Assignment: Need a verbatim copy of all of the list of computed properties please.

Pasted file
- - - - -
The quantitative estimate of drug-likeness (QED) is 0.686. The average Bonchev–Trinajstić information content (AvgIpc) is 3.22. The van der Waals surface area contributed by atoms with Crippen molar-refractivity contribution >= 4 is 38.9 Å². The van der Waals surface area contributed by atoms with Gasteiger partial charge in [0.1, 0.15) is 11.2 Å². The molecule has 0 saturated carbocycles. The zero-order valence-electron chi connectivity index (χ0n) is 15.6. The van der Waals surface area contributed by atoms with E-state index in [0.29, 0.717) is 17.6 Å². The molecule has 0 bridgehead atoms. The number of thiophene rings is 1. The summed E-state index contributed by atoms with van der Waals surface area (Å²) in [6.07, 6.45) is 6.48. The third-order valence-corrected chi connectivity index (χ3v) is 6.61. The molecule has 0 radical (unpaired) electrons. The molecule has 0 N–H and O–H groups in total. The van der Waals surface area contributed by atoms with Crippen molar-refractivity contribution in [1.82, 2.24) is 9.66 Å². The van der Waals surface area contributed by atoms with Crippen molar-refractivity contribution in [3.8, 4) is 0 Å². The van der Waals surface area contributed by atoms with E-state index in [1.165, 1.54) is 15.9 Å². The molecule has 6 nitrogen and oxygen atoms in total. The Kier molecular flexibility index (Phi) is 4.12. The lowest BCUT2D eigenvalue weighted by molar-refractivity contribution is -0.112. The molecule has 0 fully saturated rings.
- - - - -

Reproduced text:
The quantitative estimate of drug-likeness (QED) is 0.686. The average Bonchev–Trinajstić information content (AvgIpc) is 3.22. The van der Waals surface area contributed by atoms with Crippen molar-refractivity contribution >= 4 is 38.9 Å². The van der Waals surface area contributed by atoms with Gasteiger partial charge in [0.1, 0.15) is 11.2 Å². The molecule has 0 saturated carbocycles. The zero-order valence-electron chi connectivity index (χ0n) is 15.6. The van der Waals surface area contributed by atoms with E-state index in [0.29, 0.717) is 17.6 Å². The molecule has 0 bridgehead atoms. The number of thiophene rings is 1. The summed E-state index contributed by atoms with van der Waals surface area (Å²) in [6.07, 6.45) is 6.48. The third-order valence-corrected chi connectivity index (χ3v) is 6.61. The molecule has 0 radical (unpaired) electrons. The molecule has 0 N–H and O–H groups in total. The van der Waals surface area contributed by atoms with Crippen molar-refractivity contribution in [1.82, 2.24) is 9.66 Å². The van der Waals surface area contributed by atoms with Crippen molar-refractivity contribution in [3.8, 4) is 0 Å². The van der Waals surface area contributed by atoms with E-state index in [1.165, 1.54) is 15.9 Å². The molecule has 6 nitrogen and oxygen atoms in total. The Kier molecular flexibility index (Phi) is 4.12. The lowest BCUT2D eigenvalue weighted by molar-refractivity contribution is -0.112. The molecule has 0 fully saturated rings.